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Article

Comparing Genetic Diversity in Three Threatened Oaks

1
The Morton Arboretum, Center for Tree Science, 4100 Illinois 53, Lisle, IL 60532, USA
2
Negaunee Institute for Plant Conservation Science and Action, Chicago Botanic Garden, 1000 Lake Cook Road, Glencoe, IL 60022, USA
3
Forest Genetics and Forest Tree Breeding, University of Göttingen, 37077 Göttingen, Germany
4
College of Forest Resources and Environmental Science, Michigan Technological University, 1400 Townsend Dr, Houghton, MI 49931, USA
5
Montgomery Botanical Center, 11901 Old Cutler Rd, Coral Gables, FL 33156, USA
6
Department of Biological Sciences, Auburn University Davis Arboretum, Auburn, AL 36849, USA
7
Longwood Graduate Program in Public Horticulture, University of Delaware, 181 South College Avenue, Newark, DE 19717-5267, USA
8
Department of Biology, University of Florida, Gainesville, FL 32611, USA
9
The Field Museum Chicago, DNA Discovery Center, 1400 S. Lake Shore Dr, Chicago, IL 60605, USA
*
Authors to whom correspondence should be addressed.
Academic Editors: Mary Ashley and Janet R. Backs
Forests 2021, 12(5), 561; https://doi.org/10.3390/f12050561
Received: 15 March 2021 / Revised: 17 April 2021 / Accepted: 19 April 2021 / Published: 29 April 2021
(This article belongs to the Special Issue Quercus Genetics: Insights into the Past, Present, and Future of Oaks)

Abstract

Genetic diversity is a critical resource for species’ survival during times of environmental change. Conserving and sustainably managing genetic diversity requires understanding the distribution and amount of genetic diversity (in situ and ex situ) across multiple species. This paper focuses on three emblematic and IUCN Red List threatened oaks (Quercus, Fagaceae), a highly speciose tree genus that contains numerous rare species and poses challenges for ex situ conservation. We compare the genetic diversity of three rare oak species—Quercus georgiana, Q. oglethorpensis, and Q. boyntonii—to common oaks; investigate the correlation of range size, population size, and the abiotic environment with genetic diversity within and among populations in situ; and test how well genetic diversity preserved in botanic gardens correlates with geographic range size. Our main findings are: (1) these three rare species generally have lower genetic diversity than more abundant oaks; (2) in some cases, small population size and geographic range correlate with genetic diversity and differentiation; and (3) genetic diversity currently protected in botanic gardens is inadequately predicted by geographic range size and number of samples preserved, suggesting non-random sampling of populations for conservation collections. Our results highlight that most populations of these three rare oaks have managed to avoid severe genetic erosion, but their small size will likely necessitate genetic management going forward.
Keywords: conservation biology; fragmentation; botanic gardens; EST; inbreeding; heterozygosity; microsatellites; population genetics; ex situ conservation biology; fragmentation; botanic gardens; EST; inbreeding; heterozygosity; microsatellites; population genetics; ex situ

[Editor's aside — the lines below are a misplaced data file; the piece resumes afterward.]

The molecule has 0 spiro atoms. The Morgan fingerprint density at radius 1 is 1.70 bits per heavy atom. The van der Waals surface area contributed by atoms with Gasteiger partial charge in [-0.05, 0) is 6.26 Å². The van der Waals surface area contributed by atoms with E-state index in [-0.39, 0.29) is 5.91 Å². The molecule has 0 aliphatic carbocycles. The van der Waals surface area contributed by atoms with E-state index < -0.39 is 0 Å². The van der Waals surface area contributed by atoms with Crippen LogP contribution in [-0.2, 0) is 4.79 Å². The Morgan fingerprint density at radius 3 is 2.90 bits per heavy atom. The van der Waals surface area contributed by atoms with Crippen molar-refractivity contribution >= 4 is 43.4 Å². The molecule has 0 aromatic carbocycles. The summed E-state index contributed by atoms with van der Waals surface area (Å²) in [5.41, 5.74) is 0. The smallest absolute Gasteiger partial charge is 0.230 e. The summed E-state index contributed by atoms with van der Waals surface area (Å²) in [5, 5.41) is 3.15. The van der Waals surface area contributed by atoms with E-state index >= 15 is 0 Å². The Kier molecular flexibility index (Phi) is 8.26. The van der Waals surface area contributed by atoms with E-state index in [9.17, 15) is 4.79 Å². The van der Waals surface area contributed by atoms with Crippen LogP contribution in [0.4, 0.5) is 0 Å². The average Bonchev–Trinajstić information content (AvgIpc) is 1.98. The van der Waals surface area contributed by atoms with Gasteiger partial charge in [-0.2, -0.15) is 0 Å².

1. Introduction

Genetic diversity is a critical resource for species to adapt to future challenges including pests and diseases, climate change, and other environmental changes. To conserve and sustainably manage genetic diversity, it is important to understand the distribution and amount of genetic diversity present in situ, and to identify the key factors shaping that genetic diversity [1,2,3]. While genetic diversity has been assessed in hundreds of rare species globally, there are few comparative, multispecies studies of the influence of range size, environmental, and demographic variables on genetic diversity in rare species. Previous studies have shown that, on average, species with larger range sizes (and thus, more populations, larger populations, and lower genetic drift) have higher genetic diversity [4,5,6]. Additionally, small local populations whose effective size (Ne) is <500 individuals are generally at risk of genetic drift and loss of adaptive potential; and even smaller populations (<50 individuals) experience rapid genetic erosion and inbreeding problems [7]. Additionally, environmental factors may influence genetic diversity at certain loci through selection by climate or habitat [8,9], or may influence genetic diversity genome-wide through drift as population sizes are reduced or fluctuate in size [10].
It is equally important to understand how well genetic diversity is conserved ex situ. The amount of genetic diversity conserved ex situ may be correlated with some of the same factors impacting genetic diversity in situ (e.g., population size and geographic range size). Species with larger geographic ranges may require more plants ex situ to fully safeguard genetic diversity [11,12], but there are few cases empirically testing this [13]. Determining how many plants are needed to conserve genetic diversity is important to meet global, national, and institutional commitments on conservation. For instance, the Convention on Biological Diversity’s Global Strategy for Plant Conservation (GSPC) has created guidelines for crops, crop wild relatives, and other economically important species that calls for “at least 75% of threatened plant species in ex situ collections, preferably in the country of origin”, and for “70% of genetic diversity” to be conserved, by 2020 [14]. The GSPC also stipulates that collections be “accessible, backed up, and genetically representative”. Collections that meet these requirements provide insurance against extinction, support in situ conservation (e.g., supplementation or reintroduction), and provide material for conservation-relevant research [1,15,16]. Safeguarding exceptional species is especially challenging [17], as they cannot be kept in traditional seed banks but must be kept ex situ in living collections (i.e., of mature individuals rather than seeds). Exceptional species include many common trees such as magnolias, oaks, cycads, and others.